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Inflation, though easing nationally, remains potent in the West, which suffered the highest price increases in the country over the last two years, mostly driven by housing costs. The median price of a house around Reno grew from $188,000 in 2013, a year before Tesla’s arrival, to $519,950 in December, according to Sara Sharkey, president of Sierra Nevada Realtors, a six-county association.

Yet the industrial park that lured so many people here has no houses or apartments, leaving nearby Reno and Sparks, already struggling with a housing crisis, to absorb the flood of transplants — without much extra tax revenue to cover the added services new residents inevitably demand.

Sprawling warehouses with mountains in the distance.
The Tahoe-Reno Industrial Center outside Reno is home to operations for Walmart and other companies in an area the size of a city but has no housing.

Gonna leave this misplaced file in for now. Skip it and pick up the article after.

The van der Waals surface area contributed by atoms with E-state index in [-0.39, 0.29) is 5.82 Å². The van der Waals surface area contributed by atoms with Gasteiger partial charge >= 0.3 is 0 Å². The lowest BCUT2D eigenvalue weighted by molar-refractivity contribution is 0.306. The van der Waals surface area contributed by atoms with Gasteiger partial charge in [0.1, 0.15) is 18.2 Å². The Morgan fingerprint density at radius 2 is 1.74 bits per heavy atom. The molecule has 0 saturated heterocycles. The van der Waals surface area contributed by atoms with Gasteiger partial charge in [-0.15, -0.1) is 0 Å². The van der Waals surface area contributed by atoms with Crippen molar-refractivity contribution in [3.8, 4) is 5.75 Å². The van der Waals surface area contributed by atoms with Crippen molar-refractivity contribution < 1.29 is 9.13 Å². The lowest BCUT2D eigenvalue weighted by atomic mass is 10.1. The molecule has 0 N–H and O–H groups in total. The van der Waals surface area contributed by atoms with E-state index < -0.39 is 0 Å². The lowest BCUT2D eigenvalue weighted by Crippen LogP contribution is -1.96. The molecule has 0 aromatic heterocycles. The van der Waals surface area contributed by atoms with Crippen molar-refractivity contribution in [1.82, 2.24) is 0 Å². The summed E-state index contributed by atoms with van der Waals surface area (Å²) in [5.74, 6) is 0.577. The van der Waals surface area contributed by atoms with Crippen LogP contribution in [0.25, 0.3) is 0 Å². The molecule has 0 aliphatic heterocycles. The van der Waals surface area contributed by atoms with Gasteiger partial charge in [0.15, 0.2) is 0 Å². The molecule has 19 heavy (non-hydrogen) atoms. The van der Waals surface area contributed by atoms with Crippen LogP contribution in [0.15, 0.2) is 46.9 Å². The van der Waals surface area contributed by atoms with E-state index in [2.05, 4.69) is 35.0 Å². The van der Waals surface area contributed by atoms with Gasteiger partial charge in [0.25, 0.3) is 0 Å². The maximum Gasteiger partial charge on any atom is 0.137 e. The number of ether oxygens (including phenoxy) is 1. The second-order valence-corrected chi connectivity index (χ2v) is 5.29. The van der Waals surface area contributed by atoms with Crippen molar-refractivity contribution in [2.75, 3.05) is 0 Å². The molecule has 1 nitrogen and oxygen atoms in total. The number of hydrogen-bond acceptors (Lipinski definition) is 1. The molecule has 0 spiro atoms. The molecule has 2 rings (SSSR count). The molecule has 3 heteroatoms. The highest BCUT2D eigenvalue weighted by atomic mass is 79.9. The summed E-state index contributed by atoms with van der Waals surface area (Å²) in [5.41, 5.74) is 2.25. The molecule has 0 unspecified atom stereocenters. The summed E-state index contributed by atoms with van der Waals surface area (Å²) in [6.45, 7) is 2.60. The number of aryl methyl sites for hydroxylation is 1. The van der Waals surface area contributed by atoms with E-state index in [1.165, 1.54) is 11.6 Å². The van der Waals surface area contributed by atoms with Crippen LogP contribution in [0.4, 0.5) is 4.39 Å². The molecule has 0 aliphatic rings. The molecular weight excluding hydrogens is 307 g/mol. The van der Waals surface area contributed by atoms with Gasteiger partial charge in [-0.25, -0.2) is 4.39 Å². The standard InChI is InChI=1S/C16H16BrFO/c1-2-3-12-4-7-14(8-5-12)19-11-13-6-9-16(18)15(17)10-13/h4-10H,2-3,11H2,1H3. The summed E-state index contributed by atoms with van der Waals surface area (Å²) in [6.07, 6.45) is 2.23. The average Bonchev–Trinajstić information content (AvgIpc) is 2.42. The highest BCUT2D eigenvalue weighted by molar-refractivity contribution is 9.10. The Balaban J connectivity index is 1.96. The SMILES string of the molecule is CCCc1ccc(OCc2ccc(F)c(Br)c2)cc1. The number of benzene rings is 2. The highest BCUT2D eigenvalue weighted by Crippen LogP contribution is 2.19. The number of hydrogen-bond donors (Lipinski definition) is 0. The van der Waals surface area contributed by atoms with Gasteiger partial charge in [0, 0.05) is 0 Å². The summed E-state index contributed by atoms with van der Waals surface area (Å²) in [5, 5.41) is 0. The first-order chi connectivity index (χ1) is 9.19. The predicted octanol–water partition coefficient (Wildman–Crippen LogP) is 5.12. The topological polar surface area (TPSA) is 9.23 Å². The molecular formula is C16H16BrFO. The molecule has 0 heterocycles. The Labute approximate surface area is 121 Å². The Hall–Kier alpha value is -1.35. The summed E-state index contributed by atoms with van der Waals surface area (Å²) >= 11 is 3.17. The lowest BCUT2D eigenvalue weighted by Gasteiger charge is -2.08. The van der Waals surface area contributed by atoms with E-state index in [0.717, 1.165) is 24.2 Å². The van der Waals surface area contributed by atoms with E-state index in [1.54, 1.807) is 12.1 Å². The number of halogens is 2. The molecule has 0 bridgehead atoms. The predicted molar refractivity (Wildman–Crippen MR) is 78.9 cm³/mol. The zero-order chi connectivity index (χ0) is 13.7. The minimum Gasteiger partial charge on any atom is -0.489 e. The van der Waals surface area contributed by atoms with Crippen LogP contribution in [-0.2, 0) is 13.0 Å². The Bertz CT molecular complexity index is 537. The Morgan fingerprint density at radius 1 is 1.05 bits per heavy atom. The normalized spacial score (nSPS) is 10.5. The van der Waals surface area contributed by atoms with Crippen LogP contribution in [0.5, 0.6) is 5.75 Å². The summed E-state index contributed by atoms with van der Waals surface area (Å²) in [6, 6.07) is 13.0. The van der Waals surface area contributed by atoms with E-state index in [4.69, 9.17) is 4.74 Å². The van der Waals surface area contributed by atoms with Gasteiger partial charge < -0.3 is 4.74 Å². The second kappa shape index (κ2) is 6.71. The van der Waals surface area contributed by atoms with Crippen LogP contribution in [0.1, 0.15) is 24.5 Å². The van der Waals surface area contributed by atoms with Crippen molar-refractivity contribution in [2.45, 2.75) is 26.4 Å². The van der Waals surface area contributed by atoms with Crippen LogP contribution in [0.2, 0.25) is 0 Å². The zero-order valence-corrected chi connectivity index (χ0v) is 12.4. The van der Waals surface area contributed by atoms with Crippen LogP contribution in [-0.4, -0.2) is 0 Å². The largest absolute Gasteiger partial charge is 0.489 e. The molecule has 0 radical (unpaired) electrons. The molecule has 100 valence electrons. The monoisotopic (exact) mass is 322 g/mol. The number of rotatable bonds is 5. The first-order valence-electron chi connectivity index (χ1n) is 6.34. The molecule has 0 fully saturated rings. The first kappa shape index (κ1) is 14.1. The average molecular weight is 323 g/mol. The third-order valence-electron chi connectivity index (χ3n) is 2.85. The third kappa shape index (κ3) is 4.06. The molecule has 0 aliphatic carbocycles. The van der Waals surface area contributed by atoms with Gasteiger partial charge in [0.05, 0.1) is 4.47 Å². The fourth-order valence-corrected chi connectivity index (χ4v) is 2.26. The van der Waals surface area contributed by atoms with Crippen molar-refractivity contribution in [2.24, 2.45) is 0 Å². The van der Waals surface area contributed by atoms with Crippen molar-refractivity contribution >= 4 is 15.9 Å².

(Carolyn Cole / Los Angeles Times)
A sign warns of horses: "Next 2 miles."
A recently posted sign warns drivers to watch out for wild horses along USA Parkway.
(Carolyn Cole / Los Angeles Times)

Jon Preiss, a smog machine technician who moved here from Colorado in 1995 and lives in a mobile home in Sparks, said he could never afford a house. “A lot of people that have lived here for a long time, they don’t like Californians,” he added.

Maria Serfen, 41, was cleaning the salsa counter at a taqueria in downtown Reno at 5:45 a.m. on a recent Tuesday, a $17-an-hour job she’s held for 10 years. Her husband was working in the kitchen. They pay $2,300 for the apartment they share with three children.